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Comment about this sentence: "Human disciplines like history and cultural anthropology study subject matters that the experimental method does not apply to--and instead mainly use the comparative method[4] and comparative research." This sentence is poorly integrated into the rest of the article, especially the reference to anthropology. This is a statement about the method used in history and anthropology. The problem is, anthropology is not mentioned elsewhere in the article, and anthropology is not usually classified as one of the humanities. Though it draws on the humanities, it is usually classified as a social science. -- Preceding unsigned comment added by (talk) 01:41, 9 May 2016 (UTC)

Nor is it the case that history 'mainly uses the comparative method'. History mainly uses the historical method. (talk) 08:00, 6 June 2016 (UTC)
I also take issue with the use of the word "manipulative" in the current version of this sentence. As it is understood in common parlance,  this sentence could lead people to believe that the experimental method engages in manipulating people,  rather than the conditions necessary to draw scientific conclusions.  SheldonHelms (talk) 05:55, 14 October 2018 (UTC)

Old talk

"The humanities are the classics (as derived from classical antiquity) and liberal arts; those subjects supposedly taught for their social and intellectual merit, rather than for pragmatic use."

I think the statement above is ignorant bigotry. Obviously, although many areas of mathematics have great pragmatic utility, others are studied primarily for their intellectual merit and esthetic beauty, and yet they are not humanities. Humanities are fields that study humans, human life, and human societies. To imply that it is only in fields studying humans, human life, and human societies that one finds "intellectual merit" is bigotry. [[User:Michael Hardy|Michael boobys are good for you heart21:48, 27 Oct 2003 (UTC)

By all means go ahead and add something useful to this stub. However, the only you refer to in your statement cannot be deduced from the text of the article. --KF 22:07, 27 Oct 2003 (UTC)

The statement doesn't appear to make sense unless "only" was intended. Another problem is that the statement would seem to imply the implausible proposition that the study of humans lacks pragmatic utility. I'd have gone ahead and boldly edited if I hadn't been pressed for time when I wrote these comments. Michael Hardy 00:00, 28 Oct 2003 (UTC)

If humanities are a "study of the human condition", does psychology qualify? If not, is the definition perhaps flawed in that it is too broad? --OldakQuill 22:16, 22 Mar 2004 (UTC)

"I stand upon a notch between Two Eternities." -thoreau-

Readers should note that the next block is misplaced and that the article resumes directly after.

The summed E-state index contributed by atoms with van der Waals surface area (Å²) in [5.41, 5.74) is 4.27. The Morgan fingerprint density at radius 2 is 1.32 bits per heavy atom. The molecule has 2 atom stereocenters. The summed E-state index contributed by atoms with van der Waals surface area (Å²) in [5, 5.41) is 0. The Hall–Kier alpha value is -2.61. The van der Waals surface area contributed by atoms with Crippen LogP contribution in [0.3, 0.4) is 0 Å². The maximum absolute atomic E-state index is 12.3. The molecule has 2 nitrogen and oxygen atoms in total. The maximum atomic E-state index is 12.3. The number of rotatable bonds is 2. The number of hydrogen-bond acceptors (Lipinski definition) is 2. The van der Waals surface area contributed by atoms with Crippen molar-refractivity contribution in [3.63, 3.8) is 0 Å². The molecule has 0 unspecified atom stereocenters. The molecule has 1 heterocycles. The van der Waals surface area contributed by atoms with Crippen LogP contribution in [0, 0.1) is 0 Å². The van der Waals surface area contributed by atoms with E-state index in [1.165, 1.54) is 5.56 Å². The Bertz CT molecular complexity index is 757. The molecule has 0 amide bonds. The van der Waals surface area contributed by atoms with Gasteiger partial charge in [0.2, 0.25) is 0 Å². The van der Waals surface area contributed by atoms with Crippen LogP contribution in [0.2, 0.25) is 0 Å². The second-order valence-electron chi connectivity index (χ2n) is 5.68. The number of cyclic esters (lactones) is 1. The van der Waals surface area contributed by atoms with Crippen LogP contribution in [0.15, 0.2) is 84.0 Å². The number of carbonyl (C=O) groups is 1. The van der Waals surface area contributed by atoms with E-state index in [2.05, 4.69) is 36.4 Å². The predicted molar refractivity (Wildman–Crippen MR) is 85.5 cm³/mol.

The Humanities are based in (not on) the Human Condition. In that context, psychology certainly applies, but only if it is practiced Hippocratically and explained in Common Language. The same goes for Mathematics. The dividing lines are between Good and Evil and The Ancestry of Humanity and its Posterity.

Humanitarianism is Practical Humanity guided by enlightenment from the study of the Human Condition in the broadest possible context and an earnest desire to improve it (see altruism). The Humanities have given the Human Race a Continuum through which to pupetuate this process. : Quinobi


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Education and Employment

Under Education and Employment, the article makes the claim: "Humanities graduates also earn more as their careers progress; ten years after graduation, the income difference between humanities graduates and graduates from other university programs is no longer statistically significant.[35]" The source listed in note 35 is Adamuti-Trache, Maria; et al. (2006). "The Labour Market Value of Liberal Arts and Applied Education Programs: Evidence from British Columbia". Canadian Journal of Higher Education. 36: 49-74. This source does not find that humanities graduates equalize with graduates from other university programs. Rather, it finds that graduates with "liberal arts" degrees equalize with graduates who have applied degrees. The article lumps physical sciences and social sciences together in the liberal arts category. Unless I'm missing something, this source never makes claims specifically about humanities graduates, who only count for 23% of the graduates that the study includes within the "liberal arts." So using this source here is very misleading. I think this claim should be deleted until someone identifies evidence that supports it. Sherid16 (talk) 03:29, 22 June 2018 (UTC)

Sounds reasonable to me. ElKevbo (talk) 14:56, 22 June 2018 (UTC)

  This article uses material from the Wikipedia page available here. It is released under the Creative Commons Attribution-Share-Alike License 3.0.



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